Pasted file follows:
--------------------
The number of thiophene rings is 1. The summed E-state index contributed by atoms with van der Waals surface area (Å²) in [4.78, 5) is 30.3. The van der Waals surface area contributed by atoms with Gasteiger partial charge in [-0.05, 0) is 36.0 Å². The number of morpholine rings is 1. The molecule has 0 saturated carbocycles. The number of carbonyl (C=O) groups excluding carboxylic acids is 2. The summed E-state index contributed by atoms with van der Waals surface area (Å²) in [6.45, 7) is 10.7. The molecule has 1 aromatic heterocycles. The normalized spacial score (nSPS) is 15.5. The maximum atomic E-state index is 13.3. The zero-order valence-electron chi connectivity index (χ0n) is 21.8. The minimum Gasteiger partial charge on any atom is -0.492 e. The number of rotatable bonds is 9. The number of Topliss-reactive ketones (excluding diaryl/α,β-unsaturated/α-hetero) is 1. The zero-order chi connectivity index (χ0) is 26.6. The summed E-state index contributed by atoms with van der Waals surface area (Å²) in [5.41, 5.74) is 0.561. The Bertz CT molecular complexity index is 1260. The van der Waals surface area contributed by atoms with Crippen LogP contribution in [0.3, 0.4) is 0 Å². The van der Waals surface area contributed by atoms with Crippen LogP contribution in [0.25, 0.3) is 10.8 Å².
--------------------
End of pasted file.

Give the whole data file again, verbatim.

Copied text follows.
The number of thiophene rings is 1. The summed E-state index contributed by atoms with van der Waals surface area (Å²) in [4.78, 5) is 30.3. The van der Waals surface area contributed by atoms with Gasteiger partial charge in [-0.05, 0) is 36.0 Å². The number of morpholine rings is 1. The molecule has 0 saturated carbocycles. The number of carbonyl (C=O) groups excluding carboxylic acids is 2. The summed E-state index contributed by atoms with van der Waals surface area (Å²) in [6.45, 7) is 10.7. The molecule has 1 aromatic heterocycles. The normalized spacial score (nSPS) is 15.5. The maximum atomic E-state index is 13.3. The zero-order valence-electron chi connectivity index (χ0n) is 21.8. The minimum Gasteiger partial charge on any atom is -0.492 e. The number of rotatable bonds is 9. The number of Topliss-reactive ketones (excluding diaryl/α,β-unsaturated/α-hetero) is 1. The zero-order chi connectivity index (χ0) is 26.6. The summed E-state index contributed by atoms with van der Waals surface area (Å²) in [5.41, 5.74) is 0.561. The Bertz CT molecular complexity index is 1260. The van der Waals surface area contributed by atoms with Crippen LogP contribution in [0.3, 0.4) is 0 Å². The van der Waals surface area contributed by atoms with Crippen LogP contribution in [0.25, 0.3) is 10.8 Å².